photo Ober Kline
Bill had his gallbladder out on August 16th. Plain old laparoscopic cholecystectomy. Only, when his surgeon (whom I know professionally pretty well from work) came into the surgical waiting room to tell me everything went fine, he was not wearing his "everything went fine" expression.
He face said, "God I hate having to tell people stuff like this."
My heart screamed.
There was something wrong in the intra-operative cholangiogram. (After they take out the gall bladder they put dye in the common bile duct to make sure a gallstone isn't lodged in the duct.) Only this didn't look like a stone. Or sludge. Or a benign stricture. It could be one of those things. But.
It looked like the infamous 'something else'.
Bill would need to have an ERCP. (Endoscopic Retrograde Cholangiopancreatography). They don’t do that at any hospital in Paducah. It’s a long, risky procedure which makes malpractice rates go up and our gastroenterologists have plenty of business without doing ERCPs. Bill needed to have an ERCP so they could biopsy the common bile duct and the pancreas. To rule out pancreatic cancer. To rule out a malignant bile duct stricture.
This couldn’t be happening.
That was Thursday. On Sunday, Luciano was put to sleep. He hadn’t kept anything down for nine days, despite IV fluids, anti-emetics, and pain meds, and now the ultrasound showed that he had a mass on his pancreas. How was that possible? I had taken him in to Ol’ Poke ‘n Stick in the early spring, saying I thought something was wrong. Nothing specific. I was afraid; Looch wasn’t quite himself. All his blood work was fine, and we decided that I was being neurotic. I was happy. Now, he was lying in my arms, giving me a sweet kiss, and then he was quietly gone.
photo Laurie Erickson
I was all tangled up in Looch and Bill and I was a wreck and my vets are so very, very compassionate. What a blessing they are in my life. Pure and simple.
The one doctor in a hospital forty-five minutes south of here who does ERCPs was out of the country. We saw her nurse practitioner and finally got the ERCP scheduled on 9/11. We liked the office staff very much, and we liked the folks at registration at the hospital. Everyone had a ready smile and a sense of humor, and there was no waiting. The first day back from the doctor’s vacation (her European family had never met their grandson) was Monday the 10th, so we were grateful that they scheduled Bill on the 11th. (Though we worried – just a tinch – about jet lag.)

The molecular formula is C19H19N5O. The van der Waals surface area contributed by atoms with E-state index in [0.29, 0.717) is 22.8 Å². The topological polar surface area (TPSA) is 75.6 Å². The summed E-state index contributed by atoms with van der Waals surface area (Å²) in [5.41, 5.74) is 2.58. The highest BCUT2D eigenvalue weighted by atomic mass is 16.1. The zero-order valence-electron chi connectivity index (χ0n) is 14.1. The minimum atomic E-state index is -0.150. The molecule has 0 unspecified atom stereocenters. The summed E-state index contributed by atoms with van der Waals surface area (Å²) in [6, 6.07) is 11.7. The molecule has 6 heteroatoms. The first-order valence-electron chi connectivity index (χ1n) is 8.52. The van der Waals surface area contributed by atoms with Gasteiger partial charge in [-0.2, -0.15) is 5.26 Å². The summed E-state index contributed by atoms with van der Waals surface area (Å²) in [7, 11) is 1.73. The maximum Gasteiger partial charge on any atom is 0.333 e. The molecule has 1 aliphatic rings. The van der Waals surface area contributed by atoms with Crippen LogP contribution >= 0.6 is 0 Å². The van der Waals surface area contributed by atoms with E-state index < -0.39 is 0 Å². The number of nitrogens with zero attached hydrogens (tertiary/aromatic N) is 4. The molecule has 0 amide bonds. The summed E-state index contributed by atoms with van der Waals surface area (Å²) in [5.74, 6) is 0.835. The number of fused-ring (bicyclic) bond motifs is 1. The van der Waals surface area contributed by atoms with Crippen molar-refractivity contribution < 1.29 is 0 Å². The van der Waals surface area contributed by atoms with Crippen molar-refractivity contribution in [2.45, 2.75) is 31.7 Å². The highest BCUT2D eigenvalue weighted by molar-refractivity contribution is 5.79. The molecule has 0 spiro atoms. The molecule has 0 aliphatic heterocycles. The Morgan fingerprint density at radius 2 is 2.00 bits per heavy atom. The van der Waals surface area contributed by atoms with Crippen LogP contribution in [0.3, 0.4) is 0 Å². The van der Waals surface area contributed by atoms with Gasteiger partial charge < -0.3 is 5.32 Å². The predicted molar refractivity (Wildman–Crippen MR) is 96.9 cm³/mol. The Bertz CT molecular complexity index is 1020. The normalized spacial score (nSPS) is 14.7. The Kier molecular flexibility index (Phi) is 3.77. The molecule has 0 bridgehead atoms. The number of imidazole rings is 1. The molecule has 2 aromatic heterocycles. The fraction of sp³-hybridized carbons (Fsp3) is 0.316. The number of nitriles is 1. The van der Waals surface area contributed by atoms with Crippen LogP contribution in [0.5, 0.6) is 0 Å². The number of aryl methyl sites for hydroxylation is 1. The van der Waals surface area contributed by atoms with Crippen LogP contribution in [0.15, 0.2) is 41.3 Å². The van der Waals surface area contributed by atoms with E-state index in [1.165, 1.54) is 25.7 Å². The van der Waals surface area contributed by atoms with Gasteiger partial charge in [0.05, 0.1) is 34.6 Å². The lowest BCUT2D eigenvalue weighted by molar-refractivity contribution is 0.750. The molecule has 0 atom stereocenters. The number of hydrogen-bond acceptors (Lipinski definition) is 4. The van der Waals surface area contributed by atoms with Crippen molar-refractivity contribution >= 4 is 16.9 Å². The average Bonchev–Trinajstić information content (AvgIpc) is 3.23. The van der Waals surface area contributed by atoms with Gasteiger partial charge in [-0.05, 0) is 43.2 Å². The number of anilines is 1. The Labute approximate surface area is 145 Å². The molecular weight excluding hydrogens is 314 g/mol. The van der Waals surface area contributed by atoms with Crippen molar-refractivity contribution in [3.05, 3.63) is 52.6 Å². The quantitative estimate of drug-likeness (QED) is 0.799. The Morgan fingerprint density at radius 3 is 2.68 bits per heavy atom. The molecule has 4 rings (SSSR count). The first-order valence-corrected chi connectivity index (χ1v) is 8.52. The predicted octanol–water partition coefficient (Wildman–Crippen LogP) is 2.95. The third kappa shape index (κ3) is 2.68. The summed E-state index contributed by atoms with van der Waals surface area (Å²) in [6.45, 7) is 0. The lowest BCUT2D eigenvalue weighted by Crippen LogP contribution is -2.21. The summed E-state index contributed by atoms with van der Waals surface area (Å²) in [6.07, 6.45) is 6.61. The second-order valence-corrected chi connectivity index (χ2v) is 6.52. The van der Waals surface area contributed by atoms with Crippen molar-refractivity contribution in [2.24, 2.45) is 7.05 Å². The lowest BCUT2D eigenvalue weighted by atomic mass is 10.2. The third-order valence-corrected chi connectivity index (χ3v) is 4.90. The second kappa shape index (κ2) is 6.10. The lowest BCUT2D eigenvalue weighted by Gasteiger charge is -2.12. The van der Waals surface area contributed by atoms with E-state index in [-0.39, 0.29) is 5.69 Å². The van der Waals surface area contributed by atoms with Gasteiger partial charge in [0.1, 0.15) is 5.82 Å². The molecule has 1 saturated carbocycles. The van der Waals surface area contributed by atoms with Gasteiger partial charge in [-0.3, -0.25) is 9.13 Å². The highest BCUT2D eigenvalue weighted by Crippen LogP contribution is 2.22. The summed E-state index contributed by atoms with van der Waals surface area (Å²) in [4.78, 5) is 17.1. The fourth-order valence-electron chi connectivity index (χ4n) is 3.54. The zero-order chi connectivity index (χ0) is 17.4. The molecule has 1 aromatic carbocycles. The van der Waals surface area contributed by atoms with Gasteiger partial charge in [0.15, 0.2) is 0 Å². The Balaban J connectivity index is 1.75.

On Tuesday, August 21st I ran into our primary care doctor at work and I asked him about a CT scan. “Yes,” he said. “Yes we should do one. I’ll order it.” I saw Bill’s surgeon at work later that day and I told him I had asked about a CT scan. The surgeon’s eyes got huge and he patted/rubbed/grabbed my arm. (The surgeon is NOT a touchy/feely kind of guy. At all.) “A CT scan is fine, Patience, but he still has to get the biopsy.”
“Yes, yes, we understand. It’s just … the waiting is awful, and at least the CT scan would be doing something. And if it’s normal, we can be happy about that.”
“Okay, of course.” (Still patting/rubbing my arm. Earnestly. ) “But he has to get the ERCP and get those brushings, even if the CT scan is normal. He can have a CT scan, sure. But make sure they do pancreatic cuts. They have to do pancreatic cuts.”
I ducked into the locker room and crumpled. My kind Nurse Director came in after me to see if I was okay. “It is inconceivable,” I bawled.
I am surrounded by the most wonderful people. My friends! Oh! How they put up with me! And I am surrounded with kindness, compassion, and prayer at work. My Best Ever Charge Nurse quickly rearranged my schedule so that I would be off when I needed to be. My fellow nurses hugged me and switched around their schedules and prayed and stepped up. I vacillated between feeling overwhelmed, and touched, and silly, and terrified.
Bill and I planned a Sludge Party. If we found out that all this fuss was because of some leftover gallbladder sludge in Bill’s Common Bile Duct, we decided to have a potluck, bring your own Sludge, party. We’d give prizes for the food that most resembled sludge, and for the best tasting sludge. We joked about pesto, guacamole, chocolate mousse. Maybe hummus?
Bill was scared. I’d never seen Bill scared. In thirty years I’d seen him concerned, angry, sad, and dismissive, but I’d never seen him frightened; he has such faith. He didn’t want to leave me and the kids. He didn’t want to have pancreatic cancer, or a malignant bile duct stricture.
The treatment of malignant bile duct strictures (biliary strictures) requires consideration of a number of factors, the most important being the extremely low survival and cure rates associated with the disease. Most patients die from malignant bile duct strictures within 6-12 months.
The ERCP was yesterday. A diverticulum arising from his duodenum was mimicking a mass and pushing on his Common Bile Duct. My New Very Favorite Thing in the World, a diverticulum. Oh how I love that sneaky little out-pouching of intestine! I may have to name my next whippet Diverticulum. I could call him Pouch! Warburton Duodenal Diverticulum: catchy, yes?
Bill is home. He spent a morphine-drunken night in the hospital, unable to relieve the pain from the ERCP, but the pain is abating now. All of those years prescribing morphine, and he’d never had it himself. He has a huge fat lip (apparently he is a difficult intubation) and he is feeling pretty puny. Isn’t that just the most wonderful thing? We have to wait for the official biopsies, but the specialist was confident and y’all better start planning your dish for the Sludge Party. Now I can miss Luciano, the way I should. He had a good life and was a sweet dog.
It feels so good to breathe again.
hug your hounds and everyone whom you hold dear